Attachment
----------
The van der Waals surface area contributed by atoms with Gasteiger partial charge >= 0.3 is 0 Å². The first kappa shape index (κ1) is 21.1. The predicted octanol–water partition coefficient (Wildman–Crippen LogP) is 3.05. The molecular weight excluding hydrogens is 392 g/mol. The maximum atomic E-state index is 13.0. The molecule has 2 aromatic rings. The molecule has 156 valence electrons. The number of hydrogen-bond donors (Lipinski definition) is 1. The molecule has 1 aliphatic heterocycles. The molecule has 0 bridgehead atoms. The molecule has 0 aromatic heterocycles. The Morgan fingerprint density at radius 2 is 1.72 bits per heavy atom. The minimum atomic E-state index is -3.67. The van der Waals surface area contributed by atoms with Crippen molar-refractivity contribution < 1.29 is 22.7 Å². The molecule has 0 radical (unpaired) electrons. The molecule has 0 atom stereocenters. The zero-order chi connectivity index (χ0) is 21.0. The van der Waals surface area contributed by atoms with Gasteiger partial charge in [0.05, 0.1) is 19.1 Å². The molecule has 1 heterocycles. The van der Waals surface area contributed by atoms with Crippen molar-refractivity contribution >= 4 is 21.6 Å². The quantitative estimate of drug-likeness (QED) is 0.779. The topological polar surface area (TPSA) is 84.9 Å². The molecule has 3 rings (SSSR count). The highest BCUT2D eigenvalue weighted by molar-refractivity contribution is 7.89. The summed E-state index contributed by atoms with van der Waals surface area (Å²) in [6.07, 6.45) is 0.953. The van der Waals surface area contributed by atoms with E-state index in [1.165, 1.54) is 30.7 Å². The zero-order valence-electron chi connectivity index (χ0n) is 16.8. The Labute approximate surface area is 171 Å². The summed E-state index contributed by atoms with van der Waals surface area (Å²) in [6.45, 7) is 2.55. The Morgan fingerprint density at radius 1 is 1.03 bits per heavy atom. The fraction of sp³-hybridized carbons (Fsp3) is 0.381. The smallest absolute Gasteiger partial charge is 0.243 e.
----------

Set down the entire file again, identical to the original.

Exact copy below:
The van der Waals surface area contributed by atoms with Gasteiger partial charge >= 0.3 is 0 Å². The first kappa shape index (κ1) is 21.1. The predicted octanol–water partition coefficient (Wildman–Crippen LogP) is 3.05. The molecular weight excluding hydrogens is 392 g/mol. The maximum atomic E-state index is 13.0. The molecule has 2 aromatic rings. The molecule has 156 valence electrons. The number of hydrogen-bond donors (Lipinski definition) is 1. The molecule has 1 aliphatic heterocycles. The molecule has 0 bridgehead atoms. The molecule has 0 aromatic heterocycles. The Morgan fingerprint density at radius 2 is 1.72 bits per heavy atom. The minimum atomic E-state index is -3.67. The van der Waals surface area contributed by atoms with Crippen molar-refractivity contribution < 1.29 is 22.7 Å². The molecule has 0 radical (unpaired) electrons. The molecule has 0 atom stereocenters. The zero-order chi connectivity index (χ0) is 21.0. The van der Waals surface area contributed by atoms with Gasteiger partial charge in [0.05, 0.1) is 19.1 Å². The molecule has 1 heterocycles. The van der Waals surface area contributed by atoms with Crippen molar-refractivity contribution >= 4 is 21.6 Å². The quantitative estimate of drug-likeness (QED) is 0.779. The topological polar surface area (TPSA) is 84.9 Å². The molecule has 3 rings (SSSR count). The highest BCUT2D eigenvalue weighted by molar-refractivity contribution is 7.89. The summed E-state index contributed by atoms with van der Waals surface area (Å²) in [6.07, 6.45) is 0.953. The van der Waals surface area contributed by atoms with E-state index in [1.165, 1.54) is 30.7 Å². The zero-order valence-electron chi connectivity index (χ0n) is 16.8. The Labute approximate surface area is 171 Å². The summed E-state index contributed by atoms with van der Waals surface area (Å²) in [6.45, 7) is 2.55. The Morgan fingerprint density at radius 1 is 1.03 bits per heavy atom. The fraction of sp³-hybridized carbons (Fsp3) is 0.381. The smallest absolute Gasteiger partial charge is 0.243 e.